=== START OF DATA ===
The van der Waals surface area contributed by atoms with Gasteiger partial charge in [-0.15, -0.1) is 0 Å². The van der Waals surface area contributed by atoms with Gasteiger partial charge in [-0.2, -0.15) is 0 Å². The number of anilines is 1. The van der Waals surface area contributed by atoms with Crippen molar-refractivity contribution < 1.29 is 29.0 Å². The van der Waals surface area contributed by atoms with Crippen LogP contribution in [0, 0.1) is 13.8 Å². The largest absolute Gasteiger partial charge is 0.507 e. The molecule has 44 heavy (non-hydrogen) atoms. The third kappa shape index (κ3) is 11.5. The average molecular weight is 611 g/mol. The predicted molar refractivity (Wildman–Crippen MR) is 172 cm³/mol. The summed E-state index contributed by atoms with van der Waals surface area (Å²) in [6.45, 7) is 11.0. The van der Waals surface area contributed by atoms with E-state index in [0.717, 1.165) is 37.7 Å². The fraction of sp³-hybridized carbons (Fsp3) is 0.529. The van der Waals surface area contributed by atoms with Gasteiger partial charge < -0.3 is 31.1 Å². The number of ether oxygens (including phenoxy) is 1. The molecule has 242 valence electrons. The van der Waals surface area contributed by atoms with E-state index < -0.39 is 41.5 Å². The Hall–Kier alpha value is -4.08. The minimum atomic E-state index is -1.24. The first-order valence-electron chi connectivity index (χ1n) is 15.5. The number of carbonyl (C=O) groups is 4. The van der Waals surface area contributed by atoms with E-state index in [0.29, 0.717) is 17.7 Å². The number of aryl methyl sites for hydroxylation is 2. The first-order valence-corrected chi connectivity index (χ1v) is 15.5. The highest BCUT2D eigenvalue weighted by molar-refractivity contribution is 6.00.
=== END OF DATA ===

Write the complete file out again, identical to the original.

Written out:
The van der Waals surface area contributed by atoms with Gasteiger partial charge in [-0.15, -0.1) is 0 Å². The van der Waals surface area contributed by atoms with Gasteiger partial charge in [-0.2, -0.15) is 0 Å². The number of anilines is 1. The van der Waals surface area contributed by atoms with Crippen molar-refractivity contribution < 1.29 is 29.0 Å². The van der Waals surface area contributed by atoms with Crippen LogP contribution in [0, 0.1) is 13.8 Å². The largest absolute Gasteiger partial charge is 0.507 e. The molecule has 44 heavy (non-hydrogen) atoms. The third kappa shape index (κ3) is 11.5. The average molecular weight is 611 g/mol. The predicted molar refractivity (Wildman–Crippen MR) is 172 cm³/mol. The summed E-state index contributed by atoms with van der Waals surface area (Å²) in [6.45, 7) is 11.0. The van der Waals surface area contributed by atoms with E-state index in [0.717, 1.165) is 37.7 Å². The fraction of sp³-hybridized carbons (Fsp3) is 0.529. The van der Waals surface area contributed by atoms with Gasteiger partial charge < -0.3 is 31.1 Å². The number of ether oxygens (including phenoxy) is 1. The molecule has 242 valence electrons. The van der Waals surface area contributed by atoms with E-state index < -0.39 is 41.5 Å². The Hall–Kier alpha value is -4.08. The minimum atomic E-state index is -1.24. The first-order valence-electron chi connectivity index (χ1n) is 15.5. The number of carbonyl (C=O) groups is 4. The van der Waals surface area contributed by atoms with E-state index in [0.29, 0.717) is 17.7 Å². The number of aryl methyl sites for hydroxylation is 2. The first-order valence-corrected chi connectivity index (χ1v) is 15.5. The highest BCUT2D eigenvalue weighted by molar-refractivity contribution is 6.00.